Hypertension is defined as elevated blood pressure in the arteries. As a person’s heart muscle contracts, it pushes blood into the major arteries and then on through the capillaries to the veins. It is the pressure within the arteries that is measured in blood pressure readings.

The first value of this measurement is called the systolic pressure which measures the pressure in the arteries while the heart muscle is in the peak of contracting. This normally reaches a value of 100 to 130 mmHg (millimeters of mercury in young adults.

The second value of this measurement is called the diastolic pressure which measures the beats of the heart while it is resting. This pressure is normally between 70 and 80 mmHg. A normal blood pressure might be expressed as 110/70 (110 over 70). These pressures both increase with age, with systolic pressure tending to rise more than the diastolic pressure.

Blood pressures vary from person-to-person and throughout the day. Generally, a systolic pressure higher than 140 mmHg and a diastolic pressure higher than 90 mmHg are used as thresholds to define hypertension in adults.

In most people who have high blood pressure, a precise cause cannot be identified. But, in some individuals, an underlying cause such as blockage of the blood flowing to the kidney or a tumor in the adrenal gland or hormone imbalance may be responsible for the blood pressure problem.

High blood pressure often has no physical symptoms. It is dangerous and can actually do damage to the body’s organs (the heart, the brain, the kidneys) before it is diagnosed. Hypertension can silently, but directly lead to a heart attack, stroke, congestive heart failure and kidney disease.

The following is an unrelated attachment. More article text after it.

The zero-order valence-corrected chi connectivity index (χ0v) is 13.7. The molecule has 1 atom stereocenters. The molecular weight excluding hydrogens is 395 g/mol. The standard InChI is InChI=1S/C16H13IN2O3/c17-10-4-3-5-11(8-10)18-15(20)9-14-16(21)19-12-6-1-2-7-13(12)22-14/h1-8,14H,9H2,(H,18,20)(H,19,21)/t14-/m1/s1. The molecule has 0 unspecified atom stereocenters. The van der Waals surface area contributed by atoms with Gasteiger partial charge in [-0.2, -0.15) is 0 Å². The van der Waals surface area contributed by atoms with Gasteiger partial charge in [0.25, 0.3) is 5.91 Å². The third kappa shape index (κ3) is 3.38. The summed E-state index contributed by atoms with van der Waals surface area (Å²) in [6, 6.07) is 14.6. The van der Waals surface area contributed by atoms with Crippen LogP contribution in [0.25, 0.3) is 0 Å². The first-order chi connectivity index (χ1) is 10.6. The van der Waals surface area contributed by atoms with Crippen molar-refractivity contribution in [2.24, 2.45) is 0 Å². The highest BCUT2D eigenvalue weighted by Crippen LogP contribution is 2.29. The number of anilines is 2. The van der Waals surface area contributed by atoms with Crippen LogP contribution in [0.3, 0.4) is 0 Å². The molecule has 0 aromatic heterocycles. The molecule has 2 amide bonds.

For patients with normal blood pressure readings, having it re-checked at a minimum of every two years is important. Patients are considered high risk if they have blood pressure near the top of the normal range, or if they have a family history of high blood pressure. More regular blood pressure checks are strongly recommended for these individuals.

In 90-95% of the cases of individuals who have hypertension, the cause is unknown. It cannot be cured, but it can be controlled. Certain factors that increase the risk of hypertension are:

  • Heredity – Hypertension occurs in families
  • Race – African Americans are more prone to develop hypertension that other ethnic groups.
  • Age – We are more susceptible to hypertension as we get older.
  • Being Overweight – Exceeding recognized height and weight standards.
  • Eating too much salt – This can lead to high blood pressure in some individuals.
  • Alcohol – Excessive and regular use.
  • Lack of exercise – Can lead to obesity.
  • Stress - Responses vary from person-to-person.